• "The Trouble with Tribbles"
In this Season Two episode, the Enterprise answers a distress signal from Space Station K7, only to discover (much to Kirk's chagrin) that they've been summoned to protect intergalactic wheat from potential Klingon theft. Rogue trader Cyrano Jones gives Lt. Uhura a cute but rapidly reproducing fur ball called a tribble. Soon the Enterprise is overrun with the pests even as Kirk and Spock find themselves dealing with a Klingon captain named Koloth who wants to grant his crew a little rowdy shore leave on K7.

• "Balance of Terror"
Hopping back to Season One, we get the introduction of series villains the Romulans. A string of attacks on outposts along the Romulan neutral zone leads Kirk and Spock to believe that the Federation's mysterious and centuries-old enemy is ready to add a little heat to the current cold war. When Spock deduces that Romulans and Vulcans share a common ancestry, a surly crewmember named Stiles tries to gin up suspicions that the Enterprise's first officer may be a spy. Equipped with plasma torpedoes and a cloaking device, the Romulan Bird of Prey is more than a match for the Enterprise, but its wily captain (Mark Lenard, who would go on to Trek fame playing Spock's father, Sarek) soon learns the hard way that Kirk is a brilliant tactician.

• "Amok Time"
Returning once again to Season Two, the set wraps up with this episode about the mating rituals of Vulcans. The Enterprise is en route to an important diplomatic mission on Altair VI when Spock requests a course diversion to Vulcan so he can have some shore leave. Kirk is reluctant to change course (and baffled by Spock's request) until his friend and first officer falls victim to his own hormones and turns violent. It seems that Spock is suffering Pon farr, a kind of heat that Vulcan males go into every seven years, requiring them to mate or die. Spock's bride-to-be, T'Pring, awaits him on Vulcan. But when Kirk, Spock, and Bones arrive, she invokes the Kal-if-fee, a fight to the death between Spock and Kirk.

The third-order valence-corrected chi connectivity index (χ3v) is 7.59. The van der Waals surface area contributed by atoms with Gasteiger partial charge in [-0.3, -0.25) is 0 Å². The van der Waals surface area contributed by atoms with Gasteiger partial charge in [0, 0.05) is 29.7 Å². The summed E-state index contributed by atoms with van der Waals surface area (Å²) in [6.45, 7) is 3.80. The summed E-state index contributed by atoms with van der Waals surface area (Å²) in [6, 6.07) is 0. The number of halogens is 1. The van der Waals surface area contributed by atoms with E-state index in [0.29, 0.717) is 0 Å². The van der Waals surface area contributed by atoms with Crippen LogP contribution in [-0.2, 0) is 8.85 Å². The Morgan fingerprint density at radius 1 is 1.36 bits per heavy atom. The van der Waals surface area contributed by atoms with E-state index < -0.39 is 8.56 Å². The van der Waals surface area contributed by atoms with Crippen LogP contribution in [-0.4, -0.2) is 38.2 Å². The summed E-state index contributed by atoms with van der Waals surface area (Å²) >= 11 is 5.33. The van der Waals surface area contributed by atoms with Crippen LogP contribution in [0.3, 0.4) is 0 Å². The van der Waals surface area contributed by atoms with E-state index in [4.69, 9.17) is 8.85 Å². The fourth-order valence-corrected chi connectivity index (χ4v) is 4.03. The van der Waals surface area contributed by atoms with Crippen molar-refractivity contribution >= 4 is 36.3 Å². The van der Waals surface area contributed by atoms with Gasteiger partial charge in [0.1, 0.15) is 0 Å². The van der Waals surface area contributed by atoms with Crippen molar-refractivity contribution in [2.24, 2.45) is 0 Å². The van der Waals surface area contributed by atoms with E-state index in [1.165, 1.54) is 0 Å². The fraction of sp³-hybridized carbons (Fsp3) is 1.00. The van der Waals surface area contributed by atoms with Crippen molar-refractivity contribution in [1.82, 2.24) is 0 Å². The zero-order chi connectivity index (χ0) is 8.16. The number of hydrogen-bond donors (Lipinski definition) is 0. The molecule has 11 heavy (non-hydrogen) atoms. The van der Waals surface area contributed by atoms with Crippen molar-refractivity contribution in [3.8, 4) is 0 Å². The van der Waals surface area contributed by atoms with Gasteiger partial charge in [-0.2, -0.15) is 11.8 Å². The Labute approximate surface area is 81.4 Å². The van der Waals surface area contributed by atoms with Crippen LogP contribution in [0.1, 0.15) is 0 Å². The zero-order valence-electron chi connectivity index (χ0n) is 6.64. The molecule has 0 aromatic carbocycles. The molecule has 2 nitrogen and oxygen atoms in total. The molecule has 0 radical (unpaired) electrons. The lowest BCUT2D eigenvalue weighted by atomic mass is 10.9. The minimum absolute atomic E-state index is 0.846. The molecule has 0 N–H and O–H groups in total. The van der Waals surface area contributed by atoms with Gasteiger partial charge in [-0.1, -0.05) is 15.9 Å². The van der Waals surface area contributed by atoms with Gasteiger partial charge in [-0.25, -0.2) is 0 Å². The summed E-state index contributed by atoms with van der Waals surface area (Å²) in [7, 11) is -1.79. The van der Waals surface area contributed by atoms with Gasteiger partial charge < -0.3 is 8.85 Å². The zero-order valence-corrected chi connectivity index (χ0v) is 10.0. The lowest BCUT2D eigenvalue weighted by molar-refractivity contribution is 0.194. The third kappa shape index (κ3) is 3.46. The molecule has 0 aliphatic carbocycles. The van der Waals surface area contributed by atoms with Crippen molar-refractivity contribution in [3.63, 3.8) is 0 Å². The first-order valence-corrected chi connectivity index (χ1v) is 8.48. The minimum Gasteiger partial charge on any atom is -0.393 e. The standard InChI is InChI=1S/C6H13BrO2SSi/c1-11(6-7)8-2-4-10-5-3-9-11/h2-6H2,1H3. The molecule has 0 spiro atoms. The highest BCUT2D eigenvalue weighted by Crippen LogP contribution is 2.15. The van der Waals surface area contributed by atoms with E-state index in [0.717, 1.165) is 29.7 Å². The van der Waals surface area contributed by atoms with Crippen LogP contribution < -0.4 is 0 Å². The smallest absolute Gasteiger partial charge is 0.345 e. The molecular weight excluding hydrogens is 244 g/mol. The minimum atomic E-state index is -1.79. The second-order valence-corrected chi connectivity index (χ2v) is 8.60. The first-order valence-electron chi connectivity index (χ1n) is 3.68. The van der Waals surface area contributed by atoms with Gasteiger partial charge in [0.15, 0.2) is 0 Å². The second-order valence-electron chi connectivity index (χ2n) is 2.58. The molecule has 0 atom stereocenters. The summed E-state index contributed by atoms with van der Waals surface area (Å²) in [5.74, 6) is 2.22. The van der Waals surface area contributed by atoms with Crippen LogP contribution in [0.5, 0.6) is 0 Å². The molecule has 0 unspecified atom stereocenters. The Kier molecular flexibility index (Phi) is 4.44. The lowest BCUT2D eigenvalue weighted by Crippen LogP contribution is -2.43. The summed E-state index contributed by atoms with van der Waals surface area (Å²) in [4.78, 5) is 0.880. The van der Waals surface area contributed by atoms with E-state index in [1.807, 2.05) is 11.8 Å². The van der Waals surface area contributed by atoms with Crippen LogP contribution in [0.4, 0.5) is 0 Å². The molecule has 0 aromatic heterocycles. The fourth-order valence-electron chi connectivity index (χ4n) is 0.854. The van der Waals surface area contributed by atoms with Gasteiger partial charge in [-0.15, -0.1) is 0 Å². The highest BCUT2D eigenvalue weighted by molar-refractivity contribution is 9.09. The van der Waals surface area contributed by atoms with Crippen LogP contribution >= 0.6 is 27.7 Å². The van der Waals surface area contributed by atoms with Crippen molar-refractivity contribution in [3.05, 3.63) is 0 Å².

Selecting a paltry four episodes to represent the best of Star Trek is an impossible task to say the least, but this disc makes a decent show of it. The satisfying slate of episodes provides a solid primer on Trek. We get clashes with Klingons and Romulans, space stations, a trip to Vulcan, time travel, alternate history, and plenty of screen time for McCoy, Uhura, Scotty, Chekov, and Sulu, all on a single disc that runs a little shy of four hours. Sure, I'd prefer that the set contained "Space Seed" (with the first appearance of Khan) or "Mirror, Mirror" (with the evil goatee-wearing Spock) instead of "The Trouble with Tribbles," but there's something to be said for the latter's inclusion. It's a fine representation of the show's more comic episodes; plus, it's a refreshing change of pace from the more serious drama (and occasional pontificating) in the other three episodes on this disc. The inclusion of "The City on the Edge of Forever"—an episode famed for both its quality and the controversy surrounding its writing (Ellison was so angry about D.C. Fontana's rewriting of his original screenplay that he wrote an entire book about it)—is a no-brainer. "Balance of Terror" and "Amok Time" are worthy because of the former's space battle (which feels a lot like a fight between cold war era submarines) and the latter's introduction of Pon farr (not to mention the plodding combat music during the throwdown between Spock and Kirk). The set suffers from a notable absence of a wheelchair-bound Captain Christopher Pike, doomsday machines, Orion slave girls, Harcourt Fenton Mudd, and a young Clint Howard in a bald cap, but such are the hazards of four-episode Best of collections.